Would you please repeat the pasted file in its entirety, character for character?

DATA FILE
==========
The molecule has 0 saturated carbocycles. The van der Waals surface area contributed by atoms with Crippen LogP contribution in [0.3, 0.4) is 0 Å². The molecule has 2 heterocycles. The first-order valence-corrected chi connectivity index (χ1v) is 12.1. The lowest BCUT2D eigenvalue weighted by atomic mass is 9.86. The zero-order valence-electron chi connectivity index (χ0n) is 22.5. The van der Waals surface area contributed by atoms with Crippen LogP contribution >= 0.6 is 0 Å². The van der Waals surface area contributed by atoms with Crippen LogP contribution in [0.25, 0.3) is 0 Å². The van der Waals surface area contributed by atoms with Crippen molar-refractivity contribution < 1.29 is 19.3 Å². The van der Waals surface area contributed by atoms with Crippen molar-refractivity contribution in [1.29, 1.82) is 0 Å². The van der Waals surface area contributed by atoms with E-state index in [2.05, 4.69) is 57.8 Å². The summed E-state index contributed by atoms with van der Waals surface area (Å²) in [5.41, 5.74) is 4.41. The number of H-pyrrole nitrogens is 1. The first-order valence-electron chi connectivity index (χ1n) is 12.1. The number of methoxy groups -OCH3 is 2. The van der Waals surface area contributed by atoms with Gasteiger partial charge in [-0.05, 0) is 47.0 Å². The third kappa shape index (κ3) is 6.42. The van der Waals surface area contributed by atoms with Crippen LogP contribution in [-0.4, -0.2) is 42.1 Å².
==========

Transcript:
The molecule has 0 saturated carbocycles. The van der Waals surface area contributed by atoms with Crippen LogP contribution in [0.3, 0.4) is 0 Å². The molecule has 2 heterocycles. The first-order valence-corrected chi connectivity index (χ1v) is 12.1. The lowest BCUT2D eigenvalue weighted by atomic mass is 9.86. The zero-order valence-electron chi connectivity index (χ0n) is 22.5. The van der Waals surface area contributed by atoms with Crippen LogP contribution >= 0.6 is 0 Å². The van der Waals surface area contributed by atoms with Crippen LogP contribution in [0.25, 0.3) is 0 Å². The van der Waals surface area contributed by atoms with Crippen molar-refractivity contribution < 1.29 is 19.3 Å². The van der Waals surface area contributed by atoms with Crippen molar-refractivity contribution in [1.29, 1.82) is 0 Å². The van der Waals surface area contributed by atoms with E-state index in [2.05, 4.69) is 57.8 Å². The summed E-state index contributed by atoms with van der Waals surface area (Å²) in [5.41, 5.74) is 4.41. The number of H-pyrrole nitrogens is 1. The first-order valence-electron chi connectivity index (χ1n) is 12.1. The number of methoxy groups -OCH3 is 2. The van der Waals surface area contributed by atoms with Gasteiger partial charge in [-0.05, 0) is 47.0 Å². The third kappa shape index (κ3) is 6.42. The van der Waals surface area contributed by atoms with Crippen LogP contribution in [-0.4, -0.2) is 42.1 Å².